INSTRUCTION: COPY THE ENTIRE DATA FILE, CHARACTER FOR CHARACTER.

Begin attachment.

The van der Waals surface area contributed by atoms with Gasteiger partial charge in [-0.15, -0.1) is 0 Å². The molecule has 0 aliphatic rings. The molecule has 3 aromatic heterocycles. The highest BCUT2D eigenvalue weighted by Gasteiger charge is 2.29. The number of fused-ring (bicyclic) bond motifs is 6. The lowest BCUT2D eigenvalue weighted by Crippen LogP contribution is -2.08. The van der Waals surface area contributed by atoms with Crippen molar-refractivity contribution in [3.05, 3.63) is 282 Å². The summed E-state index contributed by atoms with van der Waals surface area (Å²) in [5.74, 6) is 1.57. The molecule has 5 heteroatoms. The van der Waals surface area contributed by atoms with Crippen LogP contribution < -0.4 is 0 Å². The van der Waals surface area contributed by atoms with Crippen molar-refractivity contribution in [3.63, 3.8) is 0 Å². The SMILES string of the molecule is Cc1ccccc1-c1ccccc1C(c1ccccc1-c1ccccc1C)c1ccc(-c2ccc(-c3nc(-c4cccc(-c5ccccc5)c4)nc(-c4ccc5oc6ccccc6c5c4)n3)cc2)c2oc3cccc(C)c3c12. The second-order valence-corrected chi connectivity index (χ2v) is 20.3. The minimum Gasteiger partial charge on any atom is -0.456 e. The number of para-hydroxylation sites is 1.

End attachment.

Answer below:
The van der Waals surface area contributed by atoms with Gasteiger partial charge in [-0.15, -0.1) is 0 Å². The molecule has 0 aliphatic rings. The molecule has 3 aromatic heterocycles. The highest BCUT2D eigenvalue weighted by Gasteiger charge is 2.29. The number of fused-ring (bicyclic) bond motifs is 6. The lowest BCUT2D eigenvalue weighted by Crippen LogP contribution is -2.08. The van der Waals surface area contributed by atoms with Crippen molar-refractivity contribution in [3.05, 3.63) is 282 Å². The summed E-state index contributed by atoms with van der Waals surface area (Å²) in [5.74, 6) is 1.57. The molecule has 5 heteroatoms. The van der Waals surface area contributed by atoms with Crippen LogP contribution < -0.4 is 0 Å². The van der Waals surface area contributed by atoms with Crippen molar-refractivity contribution in [3.63, 3.8) is 0 Å². The SMILES string of the molecule is Cc1ccccc1-c1ccccc1C(c1ccccc1-c1ccccc1C)c1ccc(-c2ccc(-c3nc(-c4cccc(-c5ccccc5)c4)nc(-c4ccc5oc6ccccc6c5c4)n3)cc2)c2oc3cccc(C)c3c12. The second-order valence-corrected chi connectivity index (χ2v) is 20.3. The minimum Gasteiger partial charge on any atom is -0.456 e. The number of para-hydroxylation sites is 1.